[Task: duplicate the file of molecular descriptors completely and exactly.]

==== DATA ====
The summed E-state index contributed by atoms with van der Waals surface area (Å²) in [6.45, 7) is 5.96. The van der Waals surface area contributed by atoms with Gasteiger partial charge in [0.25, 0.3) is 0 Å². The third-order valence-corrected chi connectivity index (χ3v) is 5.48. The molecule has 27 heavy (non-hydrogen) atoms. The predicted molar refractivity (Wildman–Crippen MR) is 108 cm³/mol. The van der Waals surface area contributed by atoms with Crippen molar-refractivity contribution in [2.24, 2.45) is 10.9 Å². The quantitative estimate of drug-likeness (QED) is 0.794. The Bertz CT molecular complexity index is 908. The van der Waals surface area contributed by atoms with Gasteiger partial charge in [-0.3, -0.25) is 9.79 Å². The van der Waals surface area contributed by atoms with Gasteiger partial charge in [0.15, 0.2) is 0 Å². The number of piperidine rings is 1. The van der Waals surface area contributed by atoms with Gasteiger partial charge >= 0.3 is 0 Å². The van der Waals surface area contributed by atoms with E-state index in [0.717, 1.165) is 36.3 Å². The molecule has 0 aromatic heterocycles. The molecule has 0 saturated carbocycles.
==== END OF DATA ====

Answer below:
The summed E-state index contributed by atoms with van der Waals surface area (Å²) in [6.45, 7) is 5.96. The van der Waals surface area contributed by atoms with Gasteiger partial charge in [0.25, 0.3) is 0 Å². The third-order valence-corrected chi connectivity index (χ3v) is 5.48. The molecule has 27 heavy (non-hydrogen) atoms. The predicted molar refractivity (Wildman–Crippen MR) is 108 cm³/mol. The van der Waals surface area contributed by atoms with Crippen molar-refractivity contribution in [2.24, 2.45) is 10.9 Å². The quantitative estimate of drug-likeness (QED) is 0.794. The Bertz CT molecular complexity index is 908. The van der Waals surface area contributed by atoms with Gasteiger partial charge in [-0.3, -0.25) is 9.79 Å². The van der Waals surface area contributed by atoms with Gasteiger partial charge in [0.15, 0.2) is 0 Å². The number of piperidine rings is 1. The van der Waals surface area contributed by atoms with Gasteiger partial charge >= 0.3 is 0 Å². The van der Waals surface area contributed by atoms with E-state index in [0.717, 1.165) is 36.3 Å². The molecule has 0 aromatic heterocycles. The molecule has 0 saturated carbocycles.